It’s impossible to divorce yourself from Wednesday Martin’s attempt to anthropologically study the mothers of New York City’s Upper East Side. Whatever your socioeconomic status—and it’s likely you don’t have nearly as much money as Martin does—you bring your own perspective to the material, one that’s inexorably shaped by the numbers of your bank account. For readers like me (and likely anyone who works for a living, which is to say, nearly everyone), it’s often hard to sympathize with Martin’s accounting of the problems of the disgustingly rich. Anyone who worries about money in real ways will find Primates Of Park Avenue infuriating.
It’s also fascinating, if you can grit your teeth through descriptions of the trials and tribulations that come with securing a rare handbag that cost tens of thousands of dollars and other such “problems” of the excessively privileged. To study any population, a researcher must take the subjects’ goals and habits at face value, and Martin does exactly that. It’s both the triumph and failure of Primates Of Park Avenue. “I marveled, day after day, at the abundance all around me,” Martin writes of her move to the Upper East Side. “It wasn’t just that the neighborhood and the neighbors were rich. Through the lens of anthropology, I saw that they lived in a state of what one could only term extreme ecological release.” Like many with a little wealth in developed nations, this population doesn’t have to worry about food and water shortage or animals eating them. Unlike most of the masses, however, the “mommies” of the Upper East Side are freed from work—both out of the home and within it—and therefore busy themselves with a whole other array of labor, which Martin dissects and details, seeking to understand the ritualized world of lunchtime galas and extreme body issues.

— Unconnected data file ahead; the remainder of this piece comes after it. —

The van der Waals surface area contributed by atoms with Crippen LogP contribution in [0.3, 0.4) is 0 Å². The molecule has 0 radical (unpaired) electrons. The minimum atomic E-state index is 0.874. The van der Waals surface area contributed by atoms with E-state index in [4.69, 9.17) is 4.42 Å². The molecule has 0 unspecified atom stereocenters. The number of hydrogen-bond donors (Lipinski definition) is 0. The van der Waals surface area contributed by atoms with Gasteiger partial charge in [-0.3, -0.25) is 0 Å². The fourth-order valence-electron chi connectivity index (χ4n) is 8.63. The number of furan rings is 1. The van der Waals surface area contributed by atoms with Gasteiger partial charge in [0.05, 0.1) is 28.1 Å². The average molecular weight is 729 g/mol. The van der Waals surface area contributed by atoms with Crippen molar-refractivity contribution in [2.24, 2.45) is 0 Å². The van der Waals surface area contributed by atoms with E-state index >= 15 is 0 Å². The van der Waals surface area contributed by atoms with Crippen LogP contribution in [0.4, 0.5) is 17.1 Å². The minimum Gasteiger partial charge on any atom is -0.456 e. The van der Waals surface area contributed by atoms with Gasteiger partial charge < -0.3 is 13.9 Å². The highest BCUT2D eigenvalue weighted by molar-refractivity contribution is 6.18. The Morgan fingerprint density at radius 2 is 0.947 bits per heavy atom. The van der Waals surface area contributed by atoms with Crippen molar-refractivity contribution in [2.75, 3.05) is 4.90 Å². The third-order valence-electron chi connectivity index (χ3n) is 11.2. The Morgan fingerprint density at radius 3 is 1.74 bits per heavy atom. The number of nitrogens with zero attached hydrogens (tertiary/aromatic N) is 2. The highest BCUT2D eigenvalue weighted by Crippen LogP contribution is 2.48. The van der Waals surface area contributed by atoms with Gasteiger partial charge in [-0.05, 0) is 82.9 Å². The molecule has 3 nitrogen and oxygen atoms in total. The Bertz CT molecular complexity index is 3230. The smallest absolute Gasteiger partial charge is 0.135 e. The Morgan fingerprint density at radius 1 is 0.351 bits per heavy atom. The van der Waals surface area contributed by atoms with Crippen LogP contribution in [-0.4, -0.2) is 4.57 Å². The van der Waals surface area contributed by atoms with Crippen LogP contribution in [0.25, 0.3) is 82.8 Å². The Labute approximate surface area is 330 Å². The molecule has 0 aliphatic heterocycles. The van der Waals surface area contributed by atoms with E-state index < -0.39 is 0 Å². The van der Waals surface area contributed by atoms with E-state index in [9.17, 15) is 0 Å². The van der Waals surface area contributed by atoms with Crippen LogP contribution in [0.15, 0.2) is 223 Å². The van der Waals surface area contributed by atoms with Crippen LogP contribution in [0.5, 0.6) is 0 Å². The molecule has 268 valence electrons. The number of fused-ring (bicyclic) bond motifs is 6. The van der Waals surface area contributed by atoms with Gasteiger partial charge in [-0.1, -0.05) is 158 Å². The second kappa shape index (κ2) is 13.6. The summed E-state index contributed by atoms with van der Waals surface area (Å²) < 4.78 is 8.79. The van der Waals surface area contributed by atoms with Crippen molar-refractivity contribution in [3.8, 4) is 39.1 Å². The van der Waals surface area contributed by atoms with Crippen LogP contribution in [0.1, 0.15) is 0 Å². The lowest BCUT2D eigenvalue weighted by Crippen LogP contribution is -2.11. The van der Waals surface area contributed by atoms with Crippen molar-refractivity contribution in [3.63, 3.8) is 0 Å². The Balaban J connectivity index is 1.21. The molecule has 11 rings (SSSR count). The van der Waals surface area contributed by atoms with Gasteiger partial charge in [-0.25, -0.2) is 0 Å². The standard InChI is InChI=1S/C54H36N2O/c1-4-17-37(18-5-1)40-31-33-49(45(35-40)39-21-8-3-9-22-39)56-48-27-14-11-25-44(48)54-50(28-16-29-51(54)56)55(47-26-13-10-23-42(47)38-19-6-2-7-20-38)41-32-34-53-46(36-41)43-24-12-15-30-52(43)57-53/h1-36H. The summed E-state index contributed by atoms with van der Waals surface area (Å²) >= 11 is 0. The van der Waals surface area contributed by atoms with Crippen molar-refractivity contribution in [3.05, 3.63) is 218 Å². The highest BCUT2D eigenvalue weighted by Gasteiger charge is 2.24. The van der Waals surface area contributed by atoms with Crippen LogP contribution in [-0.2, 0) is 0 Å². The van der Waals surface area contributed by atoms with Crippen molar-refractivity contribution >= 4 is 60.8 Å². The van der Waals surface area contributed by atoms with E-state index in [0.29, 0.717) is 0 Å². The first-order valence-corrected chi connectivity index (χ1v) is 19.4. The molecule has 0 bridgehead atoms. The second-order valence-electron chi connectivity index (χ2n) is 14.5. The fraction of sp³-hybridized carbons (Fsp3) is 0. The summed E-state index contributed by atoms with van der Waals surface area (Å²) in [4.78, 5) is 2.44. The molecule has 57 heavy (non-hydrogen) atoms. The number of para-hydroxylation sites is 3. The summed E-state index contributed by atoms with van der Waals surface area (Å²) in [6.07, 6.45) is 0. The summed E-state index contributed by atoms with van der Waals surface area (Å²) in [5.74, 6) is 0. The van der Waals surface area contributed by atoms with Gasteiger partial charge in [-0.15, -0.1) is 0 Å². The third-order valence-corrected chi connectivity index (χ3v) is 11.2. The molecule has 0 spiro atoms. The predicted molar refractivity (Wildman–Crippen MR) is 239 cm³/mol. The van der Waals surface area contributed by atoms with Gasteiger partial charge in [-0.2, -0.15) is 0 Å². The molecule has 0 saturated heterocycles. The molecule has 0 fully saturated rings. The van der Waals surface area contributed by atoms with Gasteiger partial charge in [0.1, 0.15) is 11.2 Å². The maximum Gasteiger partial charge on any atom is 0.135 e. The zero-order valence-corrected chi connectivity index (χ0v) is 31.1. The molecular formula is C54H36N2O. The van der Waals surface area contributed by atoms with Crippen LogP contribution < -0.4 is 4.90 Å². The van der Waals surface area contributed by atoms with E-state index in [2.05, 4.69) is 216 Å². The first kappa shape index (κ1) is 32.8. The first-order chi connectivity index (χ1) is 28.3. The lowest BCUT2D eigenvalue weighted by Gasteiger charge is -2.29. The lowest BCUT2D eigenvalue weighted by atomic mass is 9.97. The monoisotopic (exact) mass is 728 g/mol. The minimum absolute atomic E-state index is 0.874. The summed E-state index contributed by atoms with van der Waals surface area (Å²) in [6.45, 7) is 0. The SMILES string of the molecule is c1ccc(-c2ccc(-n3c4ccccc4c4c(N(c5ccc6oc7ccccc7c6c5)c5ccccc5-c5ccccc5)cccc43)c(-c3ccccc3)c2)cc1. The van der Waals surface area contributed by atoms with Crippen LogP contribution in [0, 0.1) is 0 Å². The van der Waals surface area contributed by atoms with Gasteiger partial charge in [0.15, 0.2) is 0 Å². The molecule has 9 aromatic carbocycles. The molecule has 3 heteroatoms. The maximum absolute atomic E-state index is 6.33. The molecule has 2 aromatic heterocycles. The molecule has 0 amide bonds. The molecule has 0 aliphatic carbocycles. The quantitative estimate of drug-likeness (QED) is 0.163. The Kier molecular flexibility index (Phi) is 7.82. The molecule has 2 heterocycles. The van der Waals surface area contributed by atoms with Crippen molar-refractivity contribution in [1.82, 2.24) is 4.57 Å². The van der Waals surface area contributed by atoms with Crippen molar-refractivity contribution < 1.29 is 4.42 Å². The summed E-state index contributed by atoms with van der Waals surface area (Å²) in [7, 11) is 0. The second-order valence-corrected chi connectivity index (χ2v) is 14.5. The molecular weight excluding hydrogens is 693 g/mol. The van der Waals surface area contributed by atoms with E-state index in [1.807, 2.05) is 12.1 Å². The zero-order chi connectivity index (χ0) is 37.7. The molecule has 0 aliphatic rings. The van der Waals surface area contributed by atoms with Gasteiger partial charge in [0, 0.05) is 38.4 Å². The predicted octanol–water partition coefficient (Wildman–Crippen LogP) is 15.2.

Here’s the “poor rich woman” part of the story. The mommies under study live in a world of “haves, have-mores, and have-mosts,” and out of the excess a host of anxieties and disorders are born. Martin’s peers (and Martin herself) are genuinely stressed about getting their children into the best nursery schools; they starve themselves and exercise to exhaustion to stay thin; they perform a lot of real labor in schools, for charities, and on themselves. Their appearance, social connections, marital status, and children’s successes contribute to a bizarre hierarchy that’s at first impenetrable to Martin. When she drops her 2-year-old off at nursery school on his first day, her friendly “hello” is not only ignored, but the PTA mom raises her eyebrows and turns her back on Martin. The author has a Ph.D. and a background in anthropology and primatology, so it’s not long before she’s analyzing her fellow mommies in terms of what she knows about olive baboons.
The book is at it’s best when Martin analyzes her population this way. Comparing a group of women to primates, their family planning to those of birds, their interactions with men to groups of mice—these make for compelling insights. In her New York Times piece, Martin draws startling conclusions about the status of women, using the tools of anthropology to understand how such a wealthy community houses such drastic gender inequality. One wishes Martin drew such conclusions for the rest of her studies; often, she’ll make an interesting comparison but fail to glean greater insights. This is most egregious in the many instances she fails to understand the working class exploitation that accompanies the extreme wealth she luxuriates in. Her attitude boils down to “don’t hate the player, hate the game.” But the games she plays—whether it’s getting her child into the right playdate group or jumping through hoops to secure a Birkin bag—have the stench of unrecognized privilege. The book is engrossing but disheartening.